That question may not seem as fanciful in the months ahead, with a trail-blazing new pope leading the way for the world’s Catholics. 

Pope Francis has often said he wants to see greater roles for women in the church, and progressive Catholics are arguing that he could take a significant step in that direction by appointing the first women to the College of Cardinals.

Known as the 'princes of the church', historically it's an exclusively male group that casts secret ballots in a conclave to elect each new pope.

But just last year, New York Cardinal Timothy Dolan, the president of the U.S. Conference of Catholic Bishops who is known for his conservative outlook, was asked during an interview on Catholic television whether a woman could be named a cardinal. Dolan agreed that it was 'theoretically' possible, adding:

'You know, in fact, get this, and I've heard it from more than one person, that one time somebody said to Blessed John Paul II, 'You should make Mother Teresa of Calcutta a cardinal.' And the pope said, 'I asked her. She doesn't want to be one.'

If Pope John Paul II could consider it, it seems likely that Francis could do likewise, assuming he that finds a woman willing to say yes.

Speculation began last month when an article in a Spanish newspaper written by Juan Arias, a former priest who writes from Brazil, claimed that the idea 'is not a joke. It's something that Pope Francis has thought about before: naming a woman cardinal.'

Arias quoted an unnamed Jesuit priest (Francis is himself a Jesuit) who said: 'Knowing this pope, he wouldn't hesitate before appointing a woman cardinal… And he would indeed enjoy being the first pope to allow women to participate in the selection of a new pontiff.'

Those comments are how the speculation began. The the Catholic media in Italy wrote that in the months since Francis' election, he has demonstrated that he's a dramatic departure from his more conservative predecessors.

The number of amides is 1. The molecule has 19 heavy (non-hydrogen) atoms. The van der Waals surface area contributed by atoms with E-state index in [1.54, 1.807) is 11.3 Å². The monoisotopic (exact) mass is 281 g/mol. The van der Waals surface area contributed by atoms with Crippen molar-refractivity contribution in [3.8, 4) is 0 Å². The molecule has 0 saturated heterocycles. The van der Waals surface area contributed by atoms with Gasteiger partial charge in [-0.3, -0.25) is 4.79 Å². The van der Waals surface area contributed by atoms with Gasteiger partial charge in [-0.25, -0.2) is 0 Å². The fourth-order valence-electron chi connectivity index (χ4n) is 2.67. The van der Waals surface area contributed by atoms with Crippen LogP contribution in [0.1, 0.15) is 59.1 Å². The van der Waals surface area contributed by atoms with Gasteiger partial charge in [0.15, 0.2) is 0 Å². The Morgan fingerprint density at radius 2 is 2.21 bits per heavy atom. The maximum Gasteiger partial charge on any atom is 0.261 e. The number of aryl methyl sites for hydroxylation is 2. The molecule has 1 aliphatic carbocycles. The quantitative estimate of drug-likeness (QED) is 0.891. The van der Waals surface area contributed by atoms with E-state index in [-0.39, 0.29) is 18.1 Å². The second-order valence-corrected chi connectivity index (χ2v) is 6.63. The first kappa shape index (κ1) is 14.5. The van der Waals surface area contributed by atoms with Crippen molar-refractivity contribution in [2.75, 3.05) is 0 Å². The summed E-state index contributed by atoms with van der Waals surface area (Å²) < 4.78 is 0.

Responding to the building momentum Father James Keenan, a fellow Jesuit at Boston College, started a post on his Facebook page recently by reportedly soliciting nominees for the first female cardinal.

According to the National Catholic Reporter (NCR) one of the top names on Keenan’s list is Linda Hogan, an accomplished professor of ecumenics at Trinity College Dublin (TCD).

Hogan was appointed to the position in September 2011 and also has overall responsibility for education and research at the university. She coordinates strategic planning, research, undergraduate and postgraduate education, quality and the student experience.

The TCD Professor reportedly teaches on a range of modules including Ethics in International Affairs; Human Rights in Theory and Practice; Gender, War and Peace and Ecumenical Social Ethics.

Hogan has also served on the Editorial Boards of Feminist Theory and the Journal of Religious Ethics.  She has also been a member of the Irish Council for Bioethics.

Hogan's chances are not as remote as many might think.

The reason the move could happen is because the role of the cardinal is a relatively late development in Catholicism. The office was codified in the 12th century, when cardinals were given the exclusive right to elect a pope.

That means the pope can set whatever parameters he likes in selecting the next of the 120 voting-age cardinals in the college.

Scholars say there isn't much more to the office. It's an honor, and a grand one at that, but it requires no special ordination.

'The cardinalate is a very historical, human institution that can be changed more easily than other things,' Massimo Faggioli, a church historian at the University of St. Thomas in St. Paul, Minnesota told NCR.

In 1917, a revision of the church's Canon Law decreed that only priests and bishops could be made cardinals. A subsequent update in 1983 said anyone made a cardinal must become a bishop as well.

The late Cardinal Carlo Maria Martini, a progressive Jesuit whose legacy has been praised by Pope Francis, proposed the idea of a woman cardinal years ago, as have several other church leaders and commentators.

Currently the main obstacle is the requirement that a cardinal must be ordained, but that could be resolved by allowing women to be deacons, a level of ordination just below the priesthood. Opening the diaconate to women could be a possible path to the conclave for woman.

But would Pope Francis make such a historical change? He has said repeatedly that the church needs to develop 'a truly deep theology of women' and that it 'is necessary to broaden the opportunities for a stronger presence of women in the church.'

Appointing women as cardinals might be one way to do that.